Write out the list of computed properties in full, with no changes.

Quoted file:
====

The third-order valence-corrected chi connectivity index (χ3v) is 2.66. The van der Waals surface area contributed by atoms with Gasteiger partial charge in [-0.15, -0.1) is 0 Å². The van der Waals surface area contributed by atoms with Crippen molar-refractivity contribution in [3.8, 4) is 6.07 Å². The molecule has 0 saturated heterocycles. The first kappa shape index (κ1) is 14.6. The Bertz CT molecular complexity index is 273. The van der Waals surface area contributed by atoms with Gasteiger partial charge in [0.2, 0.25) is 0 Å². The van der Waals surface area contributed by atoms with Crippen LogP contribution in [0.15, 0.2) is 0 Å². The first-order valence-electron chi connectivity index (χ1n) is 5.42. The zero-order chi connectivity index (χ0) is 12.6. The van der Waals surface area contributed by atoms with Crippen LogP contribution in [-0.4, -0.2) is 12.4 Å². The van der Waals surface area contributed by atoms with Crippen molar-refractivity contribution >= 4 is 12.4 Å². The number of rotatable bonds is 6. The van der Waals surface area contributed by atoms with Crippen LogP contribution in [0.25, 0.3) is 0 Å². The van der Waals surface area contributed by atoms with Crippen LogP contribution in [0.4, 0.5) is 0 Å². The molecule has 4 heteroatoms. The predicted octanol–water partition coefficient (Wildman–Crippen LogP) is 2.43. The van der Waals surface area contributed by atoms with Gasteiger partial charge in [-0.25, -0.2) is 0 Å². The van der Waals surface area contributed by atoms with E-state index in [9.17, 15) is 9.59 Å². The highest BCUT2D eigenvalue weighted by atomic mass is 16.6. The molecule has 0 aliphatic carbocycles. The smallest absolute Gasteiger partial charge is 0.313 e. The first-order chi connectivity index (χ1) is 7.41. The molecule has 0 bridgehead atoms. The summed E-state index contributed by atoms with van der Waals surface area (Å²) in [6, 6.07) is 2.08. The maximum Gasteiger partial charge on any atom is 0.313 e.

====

The third-order valence-corrected chi connectivity index (χ3v) is 2.66. The van der Waals surface area contributed by atoms with Gasteiger partial charge in [-0.15, -0.1) is 0 Å². The van der Waals surface area contributed by atoms with Crippen molar-refractivity contribution in [3.8, 4) is 6.07 Å². The molecule has 0 saturated heterocycles. The first kappa shape index (κ1) is 14.6. The Bertz CT molecular complexity index is 273. The van der Waals surface area contributed by atoms with Gasteiger partial charge in [0.2, 0.25) is 0 Å². The van der Waals surface area contributed by atoms with Crippen LogP contribution in [0.15, 0.2) is 0 Å². The first-order valence-electron chi connectivity index (χ1n) is 5.42. The zero-order chi connectivity index (χ0) is 12.6. The van der Waals surface area contributed by atoms with Crippen LogP contribution in [-0.4, -0.2) is 12.4 Å². The van der Waals surface area contributed by atoms with Crippen molar-refractivity contribution >= 4 is 12.4 Å². The number of rotatable bonds is 6. The van der Waals surface area contributed by atoms with Crippen LogP contribution in [0.25, 0.3) is 0 Å². The van der Waals surface area contributed by atoms with Crippen LogP contribution in [0.4, 0.5) is 0 Å². The molecule has 4 heteroatoms. The predicted octanol–water partition coefficient (Wildman–Crippen LogP) is 2.43. The van der Waals surface area contributed by atoms with Gasteiger partial charge in [-0.25, -0.2) is 0 Å². The van der Waals surface area contributed by atoms with E-state index in [9.17, 15) is 9.59 Å². The highest BCUT2D eigenvalue weighted by atomic mass is 16.6. The molecule has 0 aliphatic carbocycles. The smallest absolute Gasteiger partial charge is 0.313 e. The first-order chi connectivity index (χ1) is 7.41. The molecule has 0 bridgehead atoms. The summed E-state index contributed by atoms with van der Waals surface area (Å²) in [6, 6.07) is 2.08. The maximum Gasteiger partial charge on any atom is 0.313 e.